Case Study — Ogden, Utah

June 21, 2012

Bygone railroad hub reinvents itself as the nation’s newest hotspot for high adventure outdoor recreation

Ogden’s stunning transformation from a forlorn railroad town to one of the country’s top outdoor destinations is a textbook case on how to revitalize a city through its natural amenities.

When the trains stopped running and Ogden hit the skids economically, the city did some soul searching and realized it had all the ingredients to become what former Mayor Matthew Godfrey calls the new “mecca for high adventure outdoor recreation.”

Nestled in the foothills of the Wasatch Mountains, Ogden sports two rivers, two nearby reservoirs and three ski resorts centering on a historic downtown. Godfrey and team studied the successful strategies of other popular outdoor destinations and devised an ambitious plan to redevelop and rebrand the city.

“We were determined to ‘out-Boulder’ Boulder,” he said, referring to what many call the #1 outdoor sports town in America. “We had all these great, unique natural resources so close to downtown. We knew that if we developed them wisely and focused on an adventure-based economy, we could attract tourism, business and good, high-paying jobs.”

Ogden’s transformation was a three-leg strategy of restoring outdoor resources and facilities, hosting national events and wooing new outdoor businesses to town. With the help of government investment, the effort began with a $6+ million restoration of the city’s polluted Ogden River.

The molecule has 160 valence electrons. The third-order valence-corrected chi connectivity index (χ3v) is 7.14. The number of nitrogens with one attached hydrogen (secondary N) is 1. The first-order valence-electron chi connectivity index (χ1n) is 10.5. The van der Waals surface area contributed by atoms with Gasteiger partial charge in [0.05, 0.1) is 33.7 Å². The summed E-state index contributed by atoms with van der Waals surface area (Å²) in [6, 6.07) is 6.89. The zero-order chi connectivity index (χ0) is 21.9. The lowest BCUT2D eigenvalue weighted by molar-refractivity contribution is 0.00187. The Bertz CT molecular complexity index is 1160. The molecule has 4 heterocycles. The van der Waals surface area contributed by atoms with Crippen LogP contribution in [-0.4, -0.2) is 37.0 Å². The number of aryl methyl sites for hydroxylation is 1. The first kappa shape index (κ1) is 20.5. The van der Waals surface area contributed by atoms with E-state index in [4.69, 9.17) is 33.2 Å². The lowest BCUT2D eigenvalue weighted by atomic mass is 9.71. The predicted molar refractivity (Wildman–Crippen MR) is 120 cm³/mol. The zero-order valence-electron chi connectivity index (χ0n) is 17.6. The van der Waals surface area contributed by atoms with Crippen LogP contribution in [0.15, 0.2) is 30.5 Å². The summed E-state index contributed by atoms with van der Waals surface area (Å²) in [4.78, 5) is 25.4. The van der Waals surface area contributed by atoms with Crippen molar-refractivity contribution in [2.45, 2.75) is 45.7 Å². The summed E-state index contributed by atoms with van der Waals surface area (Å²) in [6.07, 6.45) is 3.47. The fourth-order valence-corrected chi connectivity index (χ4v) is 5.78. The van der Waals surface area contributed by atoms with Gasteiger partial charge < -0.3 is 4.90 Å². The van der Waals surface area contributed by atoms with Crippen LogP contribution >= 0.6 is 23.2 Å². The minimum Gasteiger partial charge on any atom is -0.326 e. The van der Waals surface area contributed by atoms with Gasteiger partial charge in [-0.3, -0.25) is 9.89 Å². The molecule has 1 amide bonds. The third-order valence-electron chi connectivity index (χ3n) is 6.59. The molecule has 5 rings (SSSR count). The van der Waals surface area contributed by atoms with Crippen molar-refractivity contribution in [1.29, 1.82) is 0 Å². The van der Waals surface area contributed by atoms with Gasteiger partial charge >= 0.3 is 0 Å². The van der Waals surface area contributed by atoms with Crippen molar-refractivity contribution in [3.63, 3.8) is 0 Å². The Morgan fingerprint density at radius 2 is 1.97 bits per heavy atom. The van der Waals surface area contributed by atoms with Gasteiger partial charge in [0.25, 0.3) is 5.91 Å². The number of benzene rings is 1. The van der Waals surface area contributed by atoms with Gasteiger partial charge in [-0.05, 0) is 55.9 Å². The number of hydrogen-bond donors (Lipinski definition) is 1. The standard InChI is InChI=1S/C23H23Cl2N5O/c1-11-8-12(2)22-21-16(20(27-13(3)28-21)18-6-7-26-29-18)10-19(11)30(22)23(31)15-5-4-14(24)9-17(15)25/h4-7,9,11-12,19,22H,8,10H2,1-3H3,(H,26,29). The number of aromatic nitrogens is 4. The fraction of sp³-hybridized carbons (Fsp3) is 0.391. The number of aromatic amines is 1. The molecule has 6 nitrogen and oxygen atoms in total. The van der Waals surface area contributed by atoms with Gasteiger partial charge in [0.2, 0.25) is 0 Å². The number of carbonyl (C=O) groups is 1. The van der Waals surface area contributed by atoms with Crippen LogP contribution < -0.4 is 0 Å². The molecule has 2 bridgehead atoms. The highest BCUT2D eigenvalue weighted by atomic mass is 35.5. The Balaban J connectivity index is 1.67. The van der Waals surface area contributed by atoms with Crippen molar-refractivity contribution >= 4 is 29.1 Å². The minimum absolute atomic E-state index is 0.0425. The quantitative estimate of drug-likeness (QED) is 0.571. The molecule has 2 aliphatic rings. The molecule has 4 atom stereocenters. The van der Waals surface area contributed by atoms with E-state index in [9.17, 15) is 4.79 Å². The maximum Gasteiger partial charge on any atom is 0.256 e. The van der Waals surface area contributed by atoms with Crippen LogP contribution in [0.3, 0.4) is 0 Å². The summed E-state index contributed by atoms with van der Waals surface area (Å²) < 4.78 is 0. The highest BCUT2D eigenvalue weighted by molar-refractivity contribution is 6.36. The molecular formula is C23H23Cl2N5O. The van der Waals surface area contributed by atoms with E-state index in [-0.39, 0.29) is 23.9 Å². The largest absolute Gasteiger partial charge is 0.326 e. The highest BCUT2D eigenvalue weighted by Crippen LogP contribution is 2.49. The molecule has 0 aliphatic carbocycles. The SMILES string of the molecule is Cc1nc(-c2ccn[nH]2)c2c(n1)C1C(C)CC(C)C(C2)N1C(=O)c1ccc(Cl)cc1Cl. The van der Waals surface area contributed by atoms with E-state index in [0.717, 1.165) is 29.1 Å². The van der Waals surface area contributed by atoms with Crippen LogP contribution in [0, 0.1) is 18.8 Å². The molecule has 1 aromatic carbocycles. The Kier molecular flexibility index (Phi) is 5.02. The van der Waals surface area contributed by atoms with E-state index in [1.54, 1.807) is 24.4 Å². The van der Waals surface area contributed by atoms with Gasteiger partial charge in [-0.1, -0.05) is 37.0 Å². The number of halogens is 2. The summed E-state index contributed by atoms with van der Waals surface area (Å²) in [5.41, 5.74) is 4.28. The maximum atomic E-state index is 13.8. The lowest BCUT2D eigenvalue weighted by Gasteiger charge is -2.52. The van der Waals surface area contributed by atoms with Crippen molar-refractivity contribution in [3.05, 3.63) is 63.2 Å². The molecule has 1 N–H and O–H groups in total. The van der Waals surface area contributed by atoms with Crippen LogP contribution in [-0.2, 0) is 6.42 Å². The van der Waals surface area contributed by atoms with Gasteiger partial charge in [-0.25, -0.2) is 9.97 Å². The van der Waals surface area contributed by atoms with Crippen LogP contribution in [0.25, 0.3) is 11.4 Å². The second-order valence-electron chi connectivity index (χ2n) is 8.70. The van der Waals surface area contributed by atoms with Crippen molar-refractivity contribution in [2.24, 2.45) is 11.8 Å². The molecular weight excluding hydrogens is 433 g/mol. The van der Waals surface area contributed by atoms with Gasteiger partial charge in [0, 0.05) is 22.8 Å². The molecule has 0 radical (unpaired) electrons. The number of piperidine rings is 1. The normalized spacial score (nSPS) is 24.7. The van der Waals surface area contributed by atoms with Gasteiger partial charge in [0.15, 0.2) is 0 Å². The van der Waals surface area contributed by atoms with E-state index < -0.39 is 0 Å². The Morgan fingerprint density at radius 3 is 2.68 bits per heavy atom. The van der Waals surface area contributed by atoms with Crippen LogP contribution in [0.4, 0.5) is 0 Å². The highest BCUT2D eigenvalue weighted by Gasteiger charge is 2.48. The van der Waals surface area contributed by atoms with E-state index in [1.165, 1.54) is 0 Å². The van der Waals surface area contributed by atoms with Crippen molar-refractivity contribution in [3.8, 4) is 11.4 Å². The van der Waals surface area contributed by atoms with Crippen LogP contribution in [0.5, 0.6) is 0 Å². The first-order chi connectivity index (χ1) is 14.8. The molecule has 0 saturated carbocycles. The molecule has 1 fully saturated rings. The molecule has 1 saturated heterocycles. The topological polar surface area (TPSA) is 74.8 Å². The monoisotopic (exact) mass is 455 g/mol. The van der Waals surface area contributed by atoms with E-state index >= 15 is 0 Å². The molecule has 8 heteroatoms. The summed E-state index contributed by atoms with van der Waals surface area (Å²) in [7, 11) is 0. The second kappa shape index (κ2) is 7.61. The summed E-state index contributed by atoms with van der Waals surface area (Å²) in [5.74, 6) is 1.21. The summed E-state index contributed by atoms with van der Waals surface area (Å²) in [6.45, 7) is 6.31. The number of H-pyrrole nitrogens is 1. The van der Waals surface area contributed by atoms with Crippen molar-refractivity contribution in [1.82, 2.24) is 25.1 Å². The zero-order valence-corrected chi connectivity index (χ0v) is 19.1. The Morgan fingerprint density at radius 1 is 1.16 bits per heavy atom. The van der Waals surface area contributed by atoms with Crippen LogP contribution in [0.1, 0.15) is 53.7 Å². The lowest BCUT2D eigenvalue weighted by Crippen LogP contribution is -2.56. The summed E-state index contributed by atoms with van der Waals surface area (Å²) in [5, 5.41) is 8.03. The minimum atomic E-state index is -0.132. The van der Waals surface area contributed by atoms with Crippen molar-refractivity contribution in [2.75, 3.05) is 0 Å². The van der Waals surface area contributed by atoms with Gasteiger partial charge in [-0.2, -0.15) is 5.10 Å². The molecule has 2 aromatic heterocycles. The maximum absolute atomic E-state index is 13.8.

Today, it’s been transformed into the Ogden River Parkway, a trail system and pristine waterway in the heart of the city teaming with rainbow trout and recreational venues. To take full advantage of the restoration of the Ogden River and its amenities, Ogden is developing a 60 acre piece of downtown called the Riverbend that will contain open spaces and sustainable housing. The city also built three new kayak parks, a water ski park, an 18,000-seat outdoor amphitheater, and hundreds of miles of new trails for hiking, biking and running.

Minutes from downtown is Powder Mountain, the largest ski-resort and arguably the best skiing in the country. Nearby Snowbasin hosted the 2002 Olympic Winter Games downhill and Super-G events. And visitors to the Ogden Nature Center enjoy snowshoe and cross-country ski trails in winter, and self-guided nature trails in warmer months.

Outdoor fun can be had indoors, too in. The city invested in the 125,000-square-foot Solomon Recreation Center, which boasts indoor skydiving, rock climbing and surfing, among many other activities.

To woo even more visitors and tourist dollars, Godfrey recruited world-class outdoor events to town, including bicycling criterions, kayak races and the XTERRA national championship triathlon and trail run series. “All these events helped brand Ogden as the place to go for outdoor recreation,” he said.

Businesses, jobs follow success
Convincing outdoor industries to relocate to town was the third leg in Ogden’s outdoor economy plan. Today, nine sporting-good companies and a dozen outdoor brands call Ogden home, including Rossignol, Salomon, Atomic, Scott USA, Descente and others.